But back to his love of the Packers. His team made it all the way to the conference championship this year, so he and I watched it alone (he doesn’t allow anyone else around for such occasions). For the first half of the game, his profanity abstinence was tested whenever the other team made a great play or scored. Still, what clearly was going to be FUCK! came out more like FAAAAA…. He held back, is what I’m saying.
But, my lord, that second half. Things got tense, and the damn burst. The f-bomb started flying all over the place and suddenly I didn’t even recognize this kid. Moreover, the cursing wasn’t just reserved for moments of despair, but joy as well. So there I stood, slack jawed in amazement when the Packers defense piled on Tom Brady and sacked him for a big loss, when my boy, my sweet little boy, the kid who is more gentle than a baby fawn napping in a dew-glazed meadow, jumps off the couch in an ecstatic blood-rage and screams, YEAHHHH!!! SUCK MY ASS, BRADY!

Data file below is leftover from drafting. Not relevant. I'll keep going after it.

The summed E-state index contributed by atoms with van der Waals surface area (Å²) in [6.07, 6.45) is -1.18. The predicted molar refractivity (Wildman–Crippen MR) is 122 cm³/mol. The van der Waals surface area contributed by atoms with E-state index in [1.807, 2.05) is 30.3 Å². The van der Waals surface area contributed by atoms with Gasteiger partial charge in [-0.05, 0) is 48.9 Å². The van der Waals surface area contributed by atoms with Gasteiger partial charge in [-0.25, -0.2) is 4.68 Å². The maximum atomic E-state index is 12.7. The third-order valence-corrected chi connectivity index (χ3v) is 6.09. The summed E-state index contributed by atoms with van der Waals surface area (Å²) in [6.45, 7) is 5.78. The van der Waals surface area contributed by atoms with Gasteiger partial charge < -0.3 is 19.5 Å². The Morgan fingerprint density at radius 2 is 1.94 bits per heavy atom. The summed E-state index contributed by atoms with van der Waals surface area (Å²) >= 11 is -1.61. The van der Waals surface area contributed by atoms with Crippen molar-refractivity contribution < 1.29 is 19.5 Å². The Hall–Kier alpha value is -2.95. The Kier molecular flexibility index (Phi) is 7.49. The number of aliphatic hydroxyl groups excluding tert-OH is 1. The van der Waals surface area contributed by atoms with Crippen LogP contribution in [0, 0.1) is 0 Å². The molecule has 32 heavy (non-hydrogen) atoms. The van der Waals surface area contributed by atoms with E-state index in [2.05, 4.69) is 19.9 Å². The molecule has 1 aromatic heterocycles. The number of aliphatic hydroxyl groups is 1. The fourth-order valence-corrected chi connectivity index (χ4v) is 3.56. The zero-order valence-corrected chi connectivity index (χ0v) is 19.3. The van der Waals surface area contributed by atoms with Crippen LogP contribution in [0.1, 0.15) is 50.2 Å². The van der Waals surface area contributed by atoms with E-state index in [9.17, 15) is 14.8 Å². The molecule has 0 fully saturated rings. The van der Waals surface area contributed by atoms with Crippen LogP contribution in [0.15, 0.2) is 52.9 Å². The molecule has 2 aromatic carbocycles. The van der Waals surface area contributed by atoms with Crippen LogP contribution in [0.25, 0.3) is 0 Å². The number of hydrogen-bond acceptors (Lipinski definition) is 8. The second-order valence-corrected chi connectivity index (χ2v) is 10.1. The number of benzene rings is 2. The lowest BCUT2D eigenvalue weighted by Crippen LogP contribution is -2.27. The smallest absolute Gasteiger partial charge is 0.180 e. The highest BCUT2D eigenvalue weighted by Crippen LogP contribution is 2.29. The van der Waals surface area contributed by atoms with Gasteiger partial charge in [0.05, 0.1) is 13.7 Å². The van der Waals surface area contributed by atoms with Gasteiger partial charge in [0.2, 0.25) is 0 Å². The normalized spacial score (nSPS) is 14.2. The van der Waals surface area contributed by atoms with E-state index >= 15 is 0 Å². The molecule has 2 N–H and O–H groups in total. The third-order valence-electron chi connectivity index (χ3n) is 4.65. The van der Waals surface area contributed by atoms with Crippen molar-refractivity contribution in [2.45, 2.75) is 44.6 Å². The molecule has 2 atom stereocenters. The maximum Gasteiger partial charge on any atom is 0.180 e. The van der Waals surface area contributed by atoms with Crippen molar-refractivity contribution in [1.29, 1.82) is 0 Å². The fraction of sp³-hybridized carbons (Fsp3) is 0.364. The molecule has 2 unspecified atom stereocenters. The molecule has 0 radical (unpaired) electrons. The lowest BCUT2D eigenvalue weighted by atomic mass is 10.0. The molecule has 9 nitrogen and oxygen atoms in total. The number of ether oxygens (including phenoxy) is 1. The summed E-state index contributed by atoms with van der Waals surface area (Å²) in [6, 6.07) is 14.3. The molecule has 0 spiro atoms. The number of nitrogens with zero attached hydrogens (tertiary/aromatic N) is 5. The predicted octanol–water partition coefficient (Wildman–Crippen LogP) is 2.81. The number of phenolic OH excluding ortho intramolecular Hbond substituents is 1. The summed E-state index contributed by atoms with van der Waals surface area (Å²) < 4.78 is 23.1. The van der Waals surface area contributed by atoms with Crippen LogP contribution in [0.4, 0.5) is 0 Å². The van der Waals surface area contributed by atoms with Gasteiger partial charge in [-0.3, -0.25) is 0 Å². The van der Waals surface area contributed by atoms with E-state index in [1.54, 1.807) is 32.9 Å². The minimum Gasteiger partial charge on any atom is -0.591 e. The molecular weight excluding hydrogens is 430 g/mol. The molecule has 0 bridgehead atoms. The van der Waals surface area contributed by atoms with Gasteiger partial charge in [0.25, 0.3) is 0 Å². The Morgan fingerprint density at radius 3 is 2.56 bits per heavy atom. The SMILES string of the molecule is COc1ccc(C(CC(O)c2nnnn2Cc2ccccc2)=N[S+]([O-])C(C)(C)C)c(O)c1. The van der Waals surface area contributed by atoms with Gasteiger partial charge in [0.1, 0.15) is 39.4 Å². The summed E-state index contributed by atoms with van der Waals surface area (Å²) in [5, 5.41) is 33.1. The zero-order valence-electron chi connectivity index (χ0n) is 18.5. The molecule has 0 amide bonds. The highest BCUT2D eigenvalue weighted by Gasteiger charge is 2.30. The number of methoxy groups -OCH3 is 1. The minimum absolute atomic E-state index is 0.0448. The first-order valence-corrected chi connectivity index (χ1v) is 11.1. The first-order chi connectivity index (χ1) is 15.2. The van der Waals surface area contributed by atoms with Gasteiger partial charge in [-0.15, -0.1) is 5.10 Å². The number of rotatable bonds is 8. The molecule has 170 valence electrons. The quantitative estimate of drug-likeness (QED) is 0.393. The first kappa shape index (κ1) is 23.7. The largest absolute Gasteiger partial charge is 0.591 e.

Kids say the darndest things.
Update From My Cat
That moment on the Zoom call when the needy little furball jumps from the floor to the top of my high-back office chair.
Meme of the Month, sent to me by a friend
In your experience, what’s the best place to dispose of a body? Assume 185 lbs, approx. 6 feet tall, rigor mortis set in while body in a “making a snow angel” position.
This is a question I wished I’d received, but sadly, didn’t. I like weird questions. Send me a weird question this month and the best one gets an answer in my next newsletter. Write me HERE.